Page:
Answer to the first question:
Tourism is not intrinsically evil but the practice of tourism has significantly subjugating consequences one of which is that due to tourism there were generally more people in the areas affected by the Tsunami than there would have been otherwise. We also know that in the aftermath of the Tsunami wealthy foreigners were significantly advantaged in accessing help – but this is just obvious. We know that the poor suffered more than the wealthy did in this tragedy…
Answer to question two:
As I have already stated the damaging effect of the leisure travel/tourism are evident without them being in the direct path of an impending disaster. Moving the location of the hotels only transplants the problems.
Answer to three and four:
Like I said earlier, the economic systems that drive the tourism industry lock people in place and reduce the options available to them in order to provide for their families. This is what is so insidious since on the surface it seems that people are making a decision between subsistence and service industry employment. But let us not forget that it was not the locals decision to have foreigners come and lounge on their beaches and traipse around on their ancient ruins. And local peoples do not have the power to kick transnationals out of the country.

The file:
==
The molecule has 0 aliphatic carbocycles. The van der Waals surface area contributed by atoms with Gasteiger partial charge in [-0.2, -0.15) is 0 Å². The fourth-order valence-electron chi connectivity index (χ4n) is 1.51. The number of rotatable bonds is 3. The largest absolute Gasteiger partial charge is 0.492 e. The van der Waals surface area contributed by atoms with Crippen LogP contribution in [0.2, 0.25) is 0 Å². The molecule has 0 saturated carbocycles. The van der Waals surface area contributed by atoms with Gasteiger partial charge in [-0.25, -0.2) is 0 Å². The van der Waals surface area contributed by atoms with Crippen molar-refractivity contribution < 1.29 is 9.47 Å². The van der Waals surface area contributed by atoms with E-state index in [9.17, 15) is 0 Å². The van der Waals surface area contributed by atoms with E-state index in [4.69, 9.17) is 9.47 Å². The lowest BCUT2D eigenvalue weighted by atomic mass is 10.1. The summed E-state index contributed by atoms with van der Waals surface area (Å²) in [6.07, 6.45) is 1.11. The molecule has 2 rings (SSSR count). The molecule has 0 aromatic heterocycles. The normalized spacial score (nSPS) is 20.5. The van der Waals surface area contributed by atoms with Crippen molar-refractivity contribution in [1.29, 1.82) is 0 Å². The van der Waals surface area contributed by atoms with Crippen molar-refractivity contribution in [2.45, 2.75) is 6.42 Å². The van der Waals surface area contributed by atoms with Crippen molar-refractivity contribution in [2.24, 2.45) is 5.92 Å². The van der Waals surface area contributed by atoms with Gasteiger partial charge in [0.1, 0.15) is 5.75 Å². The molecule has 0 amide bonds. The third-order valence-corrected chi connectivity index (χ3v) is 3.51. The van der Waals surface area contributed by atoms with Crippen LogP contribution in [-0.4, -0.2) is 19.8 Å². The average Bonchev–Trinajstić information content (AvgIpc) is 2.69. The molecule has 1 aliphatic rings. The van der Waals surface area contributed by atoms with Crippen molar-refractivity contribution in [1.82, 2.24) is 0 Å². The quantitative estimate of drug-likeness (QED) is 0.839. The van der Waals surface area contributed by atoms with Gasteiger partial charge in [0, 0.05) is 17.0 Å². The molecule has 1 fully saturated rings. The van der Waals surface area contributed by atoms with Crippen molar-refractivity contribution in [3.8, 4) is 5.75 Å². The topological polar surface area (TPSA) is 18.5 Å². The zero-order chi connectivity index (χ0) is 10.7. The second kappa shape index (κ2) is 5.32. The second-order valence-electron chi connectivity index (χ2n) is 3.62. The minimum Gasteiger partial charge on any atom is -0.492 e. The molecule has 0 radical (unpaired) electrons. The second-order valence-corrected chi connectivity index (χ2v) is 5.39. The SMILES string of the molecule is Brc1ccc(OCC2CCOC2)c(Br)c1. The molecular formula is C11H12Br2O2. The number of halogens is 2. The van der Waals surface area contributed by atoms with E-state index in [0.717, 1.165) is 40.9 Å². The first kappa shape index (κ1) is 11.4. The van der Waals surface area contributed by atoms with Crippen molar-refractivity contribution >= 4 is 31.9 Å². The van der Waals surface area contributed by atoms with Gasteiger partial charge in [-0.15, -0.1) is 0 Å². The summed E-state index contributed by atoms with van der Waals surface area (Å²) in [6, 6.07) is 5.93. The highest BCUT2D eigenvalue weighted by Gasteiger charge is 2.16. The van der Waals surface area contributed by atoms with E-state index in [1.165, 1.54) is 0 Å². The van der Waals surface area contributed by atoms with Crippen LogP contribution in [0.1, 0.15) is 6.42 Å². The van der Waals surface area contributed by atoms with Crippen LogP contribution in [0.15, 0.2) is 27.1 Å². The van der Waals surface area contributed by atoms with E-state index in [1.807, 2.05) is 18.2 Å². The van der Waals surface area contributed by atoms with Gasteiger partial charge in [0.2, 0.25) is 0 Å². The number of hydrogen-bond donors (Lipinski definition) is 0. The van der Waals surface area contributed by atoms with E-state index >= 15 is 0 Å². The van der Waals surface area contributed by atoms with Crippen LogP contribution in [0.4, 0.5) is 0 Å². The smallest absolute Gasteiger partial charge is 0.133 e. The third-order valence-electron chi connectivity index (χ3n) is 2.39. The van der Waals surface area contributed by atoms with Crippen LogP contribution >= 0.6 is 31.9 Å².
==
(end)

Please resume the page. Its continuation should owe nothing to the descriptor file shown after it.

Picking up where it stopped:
Answer to last question:
There are aspects of western culture and values that have created significant problems globally. There are other aspects that have the potential to provide significant opportunity to improve the well-being of people around the world. Barricading western culture from the rest of the world is not only impossible but just silly. Cultural exchange is valuable when reciprocity is mutually available and balanced. But when the cultural values of one dominate another problems exist (Unless it is somehow possible to prove that Western culture is just that much more superior to other cultures – in which case subjugate all you want!). Western cultural values hold a place of privilege and authority in the world. As such it is important to address aspects that might be damaging.
Finally, (to try to connect this back to Ryan’s post) when western ideological perspectives and consequences are endorsed through faulty logic couched as Christian values – then repentance is needed. If western Christians think that their advantaged position is somehow an endorsement by the Almighty - they are getting it wrong. If they think that poor heathen people get what they deserve when disaster strikes – they are getting it wrong. If westerners can’t recognize that their practices bear significantly harmful consequences, both overtly and covertly, they are getting it wrong.
I think that there are ways to enjoy the marvels of God’s creation in different countries. I’d be glad to entertain ideas from any of you who bother to read this as to how this might be possible…